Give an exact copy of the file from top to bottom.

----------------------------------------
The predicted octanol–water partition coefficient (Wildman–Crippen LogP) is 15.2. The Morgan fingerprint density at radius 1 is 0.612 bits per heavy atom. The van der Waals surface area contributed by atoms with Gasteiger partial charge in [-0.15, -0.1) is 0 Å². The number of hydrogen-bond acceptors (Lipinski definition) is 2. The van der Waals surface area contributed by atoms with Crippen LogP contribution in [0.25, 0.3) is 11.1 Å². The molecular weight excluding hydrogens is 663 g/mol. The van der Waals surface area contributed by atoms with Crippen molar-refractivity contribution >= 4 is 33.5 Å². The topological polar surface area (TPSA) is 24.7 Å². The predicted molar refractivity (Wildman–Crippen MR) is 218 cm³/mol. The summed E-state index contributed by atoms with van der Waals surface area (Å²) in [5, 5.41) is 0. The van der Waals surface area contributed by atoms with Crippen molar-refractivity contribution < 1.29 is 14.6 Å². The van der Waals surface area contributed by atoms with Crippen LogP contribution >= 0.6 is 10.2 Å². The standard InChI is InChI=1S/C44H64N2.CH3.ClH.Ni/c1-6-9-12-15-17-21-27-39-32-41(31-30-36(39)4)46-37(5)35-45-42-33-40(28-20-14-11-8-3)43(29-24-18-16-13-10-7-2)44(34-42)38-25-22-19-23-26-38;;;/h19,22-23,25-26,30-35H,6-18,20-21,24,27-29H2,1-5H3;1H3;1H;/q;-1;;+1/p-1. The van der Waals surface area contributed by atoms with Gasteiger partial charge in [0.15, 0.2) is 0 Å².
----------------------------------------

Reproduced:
The predicted octanol–water partition coefficient (Wildman–Crippen LogP) is 15.2. The Morgan fingerprint density at radius 1 is 0.612 bits per heavy atom. The van der Waals surface area contributed by atoms with Gasteiger partial charge in [-0.15, -0.1) is 0 Å². The number of hydrogen-bond acceptors (Lipinski definition) is 2. The van der Waals surface area contributed by atoms with Crippen LogP contribution in [0.25, 0.3) is 11.1 Å². The molecular weight excluding hydrogens is 663 g/mol. The van der Waals surface area contributed by atoms with Crippen molar-refractivity contribution >= 4 is 33.5 Å². The topological polar surface area (TPSA) is 24.7 Å². The predicted molar refractivity (Wildman–Crippen MR) is 218 cm³/mol. The summed E-state index contributed by atoms with van der Waals surface area (Å²) in [5, 5.41) is 0. The van der Waals surface area contributed by atoms with Crippen molar-refractivity contribution < 1.29 is 14.6 Å². The van der Waals surface area contributed by atoms with Crippen LogP contribution >= 0.6 is 10.2 Å². The standard InChI is InChI=1S/C44H64N2.CH3.ClH.Ni/c1-6-9-12-15-17-21-27-39-32-41(31-30-36(39)4)46-37(5)35-45-42-33-40(28-20-14-11-8-3)43(29-24-18-16-13-10-7-2)44(34-42)38-25-22-19-23-26-38;;;/h19,22-23,25-26,30-35H,6-18,20-21,24,27-29H2,1-5H3;1H3;1H;/q;-1;;+1/p-1. The van der Waals surface area contributed by atoms with Gasteiger partial charge in [0.15, 0.2) is 0 Å².